Join Chander Dhall for an in-depth discussion in this video Add index programmatically, part of Azure Search for Developers.
- [Instructor] Now, we go back to Program.cs and then create our index. First thing we'll do is we'll un-comment this field. This particular utility, which is BuildForType, will take the type, which in this case is type Account, which is a class in C#, and then create the fields we need for the index definition for index accounts, which is our index in cazton Azure Search instance. Next, what we need to do is create an instance of ISearchIndexClient, and we're going to call this indexClient.
We can have two kinds of clients. One is an indexClient, the other one is a queryClient. I like to keep a differentiation. And, then I could use a serviceClient and say, .Indexes.GetClient, and inside GetClient, all I need is the name of index, which happens to be account. Once we have that, we'll write a utility to import all these documents that we have in accounts.json file, and import them to our Azure instance of cazton, which is our Azure Search instance.
As you can see, we have data which is here, and if we were to read this data, you can see that we have line number one. If I go and press End, I could see there's no comma at the end. If I go and say, Ctrl+End, I can go all the way down to line number 1,000, and then press End again, and you can see there's no square brackets here. That means this data isn't in an array, which is comma separated with all these values, so we'll have to do is use a StreamReader to read the entire file line by line, and every time we get the first line, we'll can work that over to an actual object.
So, we'll take the JSON and then convert it into an actual object. Once we do that successfully for one, we're going to do that in a loop for all of them. Then, we will push the data over to Azure. The first thing to do would be to get a list of actions, which is part of Azure Search. I'm going to say, new List of IndexAction, and IndexAction of type Account. And I'll say, string line.
Well, now we're going to start the reader inside System.io.StreamReader. I'm going to call it file equals new StreamReader, accounts.json. And, we can also print the line to see what we're getting. Well, we can also use a debugger to see what we're getting.
We're going to resolve JObject, which is part of Newtonsoft.Json NuGet package, and say, json equals JObject.Parse, and we're going to parse the entire line. That line is an account. Now, first thing to do is get that line. You know how to do that. We can use a while loop and say, while line equals file.ReadLine not equals null, 'cause as long as there is a line, we need the while loop to continue.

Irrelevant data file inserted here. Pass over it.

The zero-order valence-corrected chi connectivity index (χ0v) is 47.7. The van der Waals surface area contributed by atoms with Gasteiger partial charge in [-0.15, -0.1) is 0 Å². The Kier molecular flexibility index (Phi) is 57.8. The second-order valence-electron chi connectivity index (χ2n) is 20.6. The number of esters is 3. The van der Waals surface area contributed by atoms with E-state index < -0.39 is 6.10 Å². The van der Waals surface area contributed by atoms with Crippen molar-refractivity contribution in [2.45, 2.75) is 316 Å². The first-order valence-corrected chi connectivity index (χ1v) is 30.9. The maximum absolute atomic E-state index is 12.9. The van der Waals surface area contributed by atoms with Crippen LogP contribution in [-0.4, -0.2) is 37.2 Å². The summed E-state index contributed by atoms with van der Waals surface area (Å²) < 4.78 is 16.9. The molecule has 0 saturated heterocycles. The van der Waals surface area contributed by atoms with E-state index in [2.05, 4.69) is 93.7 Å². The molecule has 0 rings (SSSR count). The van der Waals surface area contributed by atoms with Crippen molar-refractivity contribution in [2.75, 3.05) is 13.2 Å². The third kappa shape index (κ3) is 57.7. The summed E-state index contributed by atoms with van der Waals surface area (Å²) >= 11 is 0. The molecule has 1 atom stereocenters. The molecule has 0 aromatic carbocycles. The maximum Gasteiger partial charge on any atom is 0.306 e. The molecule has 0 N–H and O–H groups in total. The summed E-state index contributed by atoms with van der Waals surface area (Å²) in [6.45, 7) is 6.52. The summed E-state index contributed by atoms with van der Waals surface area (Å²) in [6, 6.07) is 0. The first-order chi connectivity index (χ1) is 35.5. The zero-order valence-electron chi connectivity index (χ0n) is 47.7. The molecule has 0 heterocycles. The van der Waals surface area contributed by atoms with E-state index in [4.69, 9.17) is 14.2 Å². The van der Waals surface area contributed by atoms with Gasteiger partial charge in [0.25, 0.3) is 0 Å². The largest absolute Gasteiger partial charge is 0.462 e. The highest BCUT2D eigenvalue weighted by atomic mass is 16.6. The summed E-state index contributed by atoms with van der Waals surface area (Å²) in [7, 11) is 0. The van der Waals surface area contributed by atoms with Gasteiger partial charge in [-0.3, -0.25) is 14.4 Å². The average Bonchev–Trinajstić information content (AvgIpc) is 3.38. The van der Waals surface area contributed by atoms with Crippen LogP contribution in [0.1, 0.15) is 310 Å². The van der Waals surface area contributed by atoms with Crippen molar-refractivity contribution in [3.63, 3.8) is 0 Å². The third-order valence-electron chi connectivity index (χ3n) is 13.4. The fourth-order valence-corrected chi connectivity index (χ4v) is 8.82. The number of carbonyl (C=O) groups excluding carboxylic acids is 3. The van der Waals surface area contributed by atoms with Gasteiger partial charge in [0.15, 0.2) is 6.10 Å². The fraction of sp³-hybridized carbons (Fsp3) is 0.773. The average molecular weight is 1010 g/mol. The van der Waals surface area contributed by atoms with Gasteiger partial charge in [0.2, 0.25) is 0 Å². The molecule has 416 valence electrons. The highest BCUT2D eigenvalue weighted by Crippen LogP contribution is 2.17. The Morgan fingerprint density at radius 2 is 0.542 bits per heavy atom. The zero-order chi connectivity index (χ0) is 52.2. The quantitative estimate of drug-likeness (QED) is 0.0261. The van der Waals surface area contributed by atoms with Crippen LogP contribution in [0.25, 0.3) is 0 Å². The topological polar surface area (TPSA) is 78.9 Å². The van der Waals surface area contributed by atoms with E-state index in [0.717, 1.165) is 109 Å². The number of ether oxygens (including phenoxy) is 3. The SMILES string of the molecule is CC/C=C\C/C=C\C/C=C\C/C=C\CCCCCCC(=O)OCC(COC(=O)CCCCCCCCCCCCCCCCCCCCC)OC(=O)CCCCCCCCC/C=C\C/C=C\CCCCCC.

We need to make sure that we have the parentheses in the right order. And then we have Account account equals json.ToObject. And then say, actions.Add IndexAction.Upload. Now, you can have different kinds of actions, so you can have Upload, Merge, or even MergeOrUpload, and even Delete is an action.
And, if you remember, we can have a bulk action that can have about 1,000 actions as part of it, and not more than 1,000. So, we can say IndexAction.Upload and say, account. Once this is done, we want to make sure that we close the file. Now, if you are doing this at home, it's a very good idea to put a breakpoint right here and see what kind of object we're getting back, because sometimes you might have a typo with anything in JSON, and you may not get what you expect.
So you can press F5, or hit Start, and you can hover over account, and you can see that we're getting Account_Number. We're getting every single value we wanted, and you can always go back and check this to make sure that it's exactly the values that you were looking for. So far, so good. We're going to stop debugging. Next, you want to make sure we clear a new batch of actions.
And then, we need to update the Azure Search instance with this new batch. Now, all this batch is doing is adding 1,000 new records, which are part of accounts.json. Well, in case you have an exception, give it the exact type, which is IndexBatchException.
In this case, we're just going to throw that exception, however, in a production environment, or in a web worker situation, what you're better off doing is trying to retry to do the same exact batching operation. Now, all this will work, but we haven't created the index yet, and that's on purpose. We want to make sure that we have every single definition before we even start the index. So, after we define the definitions, what we're going to do is come in here and say serviceClient.Indexes.Create, and now we're going to add the accountIndexDefinition.
This should create the index for us. Just a bit of a typo here. And that should work. You can also introduce a breakpoint right here and see what's going on. Press F5. As you can see, we have a batch of 1,000 records, and if you look at one of these batch, it says, ActionType is Upload, which will be consistently the same ActionType. We can always have a batch with multiple ActionTypes.
One record will always have one ActionType, but we can always have multiple ActionTypes in the entire batch. And, the document happens to be one of those account numbers. One thing to keep in mind is that we want to make sure that account id, if you're importing documents, Account_Number in this case, happens to be unique. So, now we can do F10, or F5, and this should create our index in Azure Search instance.
So, now you want to go to cazton, which is your search service, and then you can see we have accounts with 1,000 documents, and the storage size is pretty minimal, it's just 408 kilobytes.
- Querying and indexing
- Creating a search service
- Using APIs during searching
- Importing JSON data
- Handling synonyms
- Working with suggestors and facets